Zimbabwe's Diamond Mines a New Source of Plunder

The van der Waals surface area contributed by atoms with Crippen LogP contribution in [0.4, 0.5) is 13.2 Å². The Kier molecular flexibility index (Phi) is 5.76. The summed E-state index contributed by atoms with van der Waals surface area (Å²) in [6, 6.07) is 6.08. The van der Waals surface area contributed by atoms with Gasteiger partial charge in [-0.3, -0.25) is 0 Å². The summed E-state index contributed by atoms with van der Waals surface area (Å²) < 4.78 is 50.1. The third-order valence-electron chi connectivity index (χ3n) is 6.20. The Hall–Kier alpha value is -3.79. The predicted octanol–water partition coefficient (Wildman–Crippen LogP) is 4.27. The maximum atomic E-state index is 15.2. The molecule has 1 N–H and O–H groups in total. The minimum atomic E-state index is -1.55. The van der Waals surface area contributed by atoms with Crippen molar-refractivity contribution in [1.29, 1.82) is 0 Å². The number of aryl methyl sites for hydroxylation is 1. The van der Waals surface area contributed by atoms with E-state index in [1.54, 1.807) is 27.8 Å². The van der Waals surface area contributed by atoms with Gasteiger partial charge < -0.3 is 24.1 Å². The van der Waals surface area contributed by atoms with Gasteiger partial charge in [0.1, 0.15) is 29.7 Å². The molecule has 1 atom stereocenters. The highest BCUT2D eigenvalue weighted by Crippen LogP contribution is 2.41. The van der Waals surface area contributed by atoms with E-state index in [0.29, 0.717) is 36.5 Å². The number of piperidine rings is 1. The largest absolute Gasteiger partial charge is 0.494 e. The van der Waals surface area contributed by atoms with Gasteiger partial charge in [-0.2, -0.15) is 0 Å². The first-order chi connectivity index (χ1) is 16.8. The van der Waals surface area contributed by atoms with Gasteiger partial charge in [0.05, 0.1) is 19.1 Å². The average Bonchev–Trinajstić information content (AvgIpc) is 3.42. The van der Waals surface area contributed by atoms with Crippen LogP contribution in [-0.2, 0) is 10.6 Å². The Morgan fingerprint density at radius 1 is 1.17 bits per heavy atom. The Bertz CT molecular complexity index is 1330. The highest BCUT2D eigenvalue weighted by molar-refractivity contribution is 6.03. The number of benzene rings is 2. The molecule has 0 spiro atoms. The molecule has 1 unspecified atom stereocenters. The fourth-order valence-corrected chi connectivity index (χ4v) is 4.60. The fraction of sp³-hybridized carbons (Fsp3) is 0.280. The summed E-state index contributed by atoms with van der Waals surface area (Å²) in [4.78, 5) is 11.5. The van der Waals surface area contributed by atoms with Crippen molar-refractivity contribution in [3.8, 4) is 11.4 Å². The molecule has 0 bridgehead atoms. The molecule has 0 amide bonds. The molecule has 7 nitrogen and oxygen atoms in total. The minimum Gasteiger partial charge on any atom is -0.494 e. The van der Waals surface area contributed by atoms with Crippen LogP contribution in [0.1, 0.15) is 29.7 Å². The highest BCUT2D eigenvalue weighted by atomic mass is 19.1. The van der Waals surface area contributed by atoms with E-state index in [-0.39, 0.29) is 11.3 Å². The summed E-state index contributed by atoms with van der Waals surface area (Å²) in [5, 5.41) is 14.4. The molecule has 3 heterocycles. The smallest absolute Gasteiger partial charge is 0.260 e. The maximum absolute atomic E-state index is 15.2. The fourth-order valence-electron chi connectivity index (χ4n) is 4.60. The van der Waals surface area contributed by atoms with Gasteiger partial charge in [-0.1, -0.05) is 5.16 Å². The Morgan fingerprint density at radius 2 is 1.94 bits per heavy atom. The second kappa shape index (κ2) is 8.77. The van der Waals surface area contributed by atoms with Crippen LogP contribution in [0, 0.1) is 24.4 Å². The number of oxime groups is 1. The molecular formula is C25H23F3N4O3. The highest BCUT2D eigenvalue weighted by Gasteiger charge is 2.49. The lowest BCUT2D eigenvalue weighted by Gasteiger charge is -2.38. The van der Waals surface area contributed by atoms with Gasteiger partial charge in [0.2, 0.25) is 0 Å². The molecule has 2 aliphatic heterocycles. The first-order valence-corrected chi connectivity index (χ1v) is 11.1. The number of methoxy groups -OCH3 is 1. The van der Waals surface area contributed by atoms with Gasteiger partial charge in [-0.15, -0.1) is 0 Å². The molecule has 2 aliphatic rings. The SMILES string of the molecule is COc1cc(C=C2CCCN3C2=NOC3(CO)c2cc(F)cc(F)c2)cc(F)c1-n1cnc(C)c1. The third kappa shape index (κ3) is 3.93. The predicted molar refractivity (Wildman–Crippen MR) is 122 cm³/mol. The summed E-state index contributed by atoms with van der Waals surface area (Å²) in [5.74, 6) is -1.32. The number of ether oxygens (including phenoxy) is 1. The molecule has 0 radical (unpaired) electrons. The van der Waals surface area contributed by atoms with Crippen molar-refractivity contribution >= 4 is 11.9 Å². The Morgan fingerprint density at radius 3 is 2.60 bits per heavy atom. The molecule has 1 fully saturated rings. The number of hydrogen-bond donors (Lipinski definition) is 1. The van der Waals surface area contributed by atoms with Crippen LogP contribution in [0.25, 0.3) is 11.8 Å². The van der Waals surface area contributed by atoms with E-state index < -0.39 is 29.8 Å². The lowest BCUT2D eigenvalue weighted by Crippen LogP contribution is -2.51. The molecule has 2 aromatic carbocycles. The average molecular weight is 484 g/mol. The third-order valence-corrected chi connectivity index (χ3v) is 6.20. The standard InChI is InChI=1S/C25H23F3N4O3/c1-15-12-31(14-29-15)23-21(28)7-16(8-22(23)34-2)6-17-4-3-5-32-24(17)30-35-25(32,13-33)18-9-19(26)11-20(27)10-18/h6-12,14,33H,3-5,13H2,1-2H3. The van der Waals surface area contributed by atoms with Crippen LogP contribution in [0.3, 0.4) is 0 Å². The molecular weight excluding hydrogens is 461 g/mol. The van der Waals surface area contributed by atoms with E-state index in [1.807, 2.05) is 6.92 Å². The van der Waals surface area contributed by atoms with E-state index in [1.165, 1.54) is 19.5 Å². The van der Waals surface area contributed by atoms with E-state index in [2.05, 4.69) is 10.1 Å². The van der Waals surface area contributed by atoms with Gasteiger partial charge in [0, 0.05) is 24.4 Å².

Robert Mugabe is squandering a glittering opportunity for Zimbabwe. He has botched the development of the newly discovered diamond mines along his country's eastern border, which could be earning Zimbabwe as much as $600 million a month, according to a recent report by Partnership Africa Canada. That's enough to make a big dent in the $8.3 billion the country needs to reach its development and reconstruction goals. Instead, the mines have become a chaotic and militarized battlefield of panhandlers and corrupt police, while Mugabe allows his cronies to funnel the area's riches into their own bank accounts. To keep miners in line, government thugs often resort to violence, and Human Rights Watch has documented some 200 murders in the diamond fields over the past year. By demilitarizing the mining zone and implementing stricter oversight, Mugabe could boost revenue. Instead, Zimbabwe's diamond industry generated a paltry $20 million in the past month, and the illegal mining has also resurrected the label "blood diamond," making Zimbabwean gems a tough sell overseas. For all the energy that Mugabe puts into railing against Western sanctions, he'd be better off helping his country by cleaning up these operations instead.

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